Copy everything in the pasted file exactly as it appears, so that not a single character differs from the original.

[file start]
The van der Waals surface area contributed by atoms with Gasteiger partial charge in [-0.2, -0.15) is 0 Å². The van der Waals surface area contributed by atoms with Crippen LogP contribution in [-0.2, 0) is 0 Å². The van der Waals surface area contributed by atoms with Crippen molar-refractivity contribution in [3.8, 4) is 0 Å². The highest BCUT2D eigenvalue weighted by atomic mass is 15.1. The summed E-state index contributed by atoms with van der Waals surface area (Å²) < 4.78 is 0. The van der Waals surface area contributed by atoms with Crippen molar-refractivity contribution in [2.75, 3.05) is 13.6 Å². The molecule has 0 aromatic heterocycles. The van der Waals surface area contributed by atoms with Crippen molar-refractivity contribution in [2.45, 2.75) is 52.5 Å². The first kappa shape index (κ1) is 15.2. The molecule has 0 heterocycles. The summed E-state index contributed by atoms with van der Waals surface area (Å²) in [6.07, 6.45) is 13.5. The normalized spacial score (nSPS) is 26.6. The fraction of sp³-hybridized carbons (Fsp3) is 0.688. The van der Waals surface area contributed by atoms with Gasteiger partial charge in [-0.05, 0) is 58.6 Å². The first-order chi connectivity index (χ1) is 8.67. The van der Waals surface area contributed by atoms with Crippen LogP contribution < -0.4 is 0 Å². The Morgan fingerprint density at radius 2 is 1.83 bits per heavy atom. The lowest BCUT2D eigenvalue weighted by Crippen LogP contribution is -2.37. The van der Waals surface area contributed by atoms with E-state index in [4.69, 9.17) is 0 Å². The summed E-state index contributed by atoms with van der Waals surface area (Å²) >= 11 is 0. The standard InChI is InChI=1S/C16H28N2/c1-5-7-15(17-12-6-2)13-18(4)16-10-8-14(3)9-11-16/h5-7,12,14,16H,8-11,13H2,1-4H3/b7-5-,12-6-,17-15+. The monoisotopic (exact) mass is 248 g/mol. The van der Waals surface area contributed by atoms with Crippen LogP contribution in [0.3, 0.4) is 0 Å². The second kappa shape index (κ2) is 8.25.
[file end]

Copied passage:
The van der Waals surface area contributed by atoms with Gasteiger partial charge in [-0.2, -0.15) is 0 Å². The van der Waals surface area contributed by atoms with Crippen LogP contribution in [-0.2, 0) is 0 Å². The van der Waals surface area contributed by atoms with Crippen molar-refractivity contribution in [3.8, 4) is 0 Å². The highest BCUT2D eigenvalue weighted by atomic mass is 15.1. The summed E-state index contributed by atoms with van der Waals surface area (Å²) < 4.78 is 0. The van der Waals surface area contributed by atoms with Crippen molar-refractivity contribution in [2.75, 3.05) is 13.6 Å². The molecule has 0 aromatic heterocycles. The van der Waals surface area contributed by atoms with Crippen molar-refractivity contribution in [2.45, 2.75) is 52.5 Å². The first kappa shape index (κ1) is 15.2. The molecule has 0 heterocycles. The summed E-state index contributed by atoms with van der Waals surface area (Å²) in [6.07, 6.45) is 13.5. The normalized spacial score (nSPS) is 26.6. The fraction of sp³-hybridized carbons (Fsp3) is 0.688. The van der Waals surface area contributed by atoms with Gasteiger partial charge in [-0.05, 0) is 58.6 Å². The first-order chi connectivity index (χ1) is 8.67. The van der Waals surface area contributed by atoms with Crippen LogP contribution < -0.4 is 0 Å². The Morgan fingerprint density at radius 2 is 1.83 bits per heavy atom. The lowest BCUT2D eigenvalue weighted by Crippen LogP contribution is -2.37. The van der Waals surface area contributed by atoms with E-state index in [4.69, 9.17) is 0 Å². The summed E-state index contributed by atoms with van der Waals surface area (Å²) >= 11 is 0. The standard InChI is InChI=1S/C16H28N2/c1-5-7-15(17-12-6-2)13-18(4)16-10-8-14(3)9-11-16/h5-7,12,14,16H,8-11,13H2,1-4H3/b7-5-,12-6-,17-15+. The monoisotopic (exact) mass is 248 g/mol. The van der Waals surface area contributed by atoms with Crippen LogP contribution in [0.3, 0.4) is 0 Å². The second kappa shape index (κ2) is 8.25.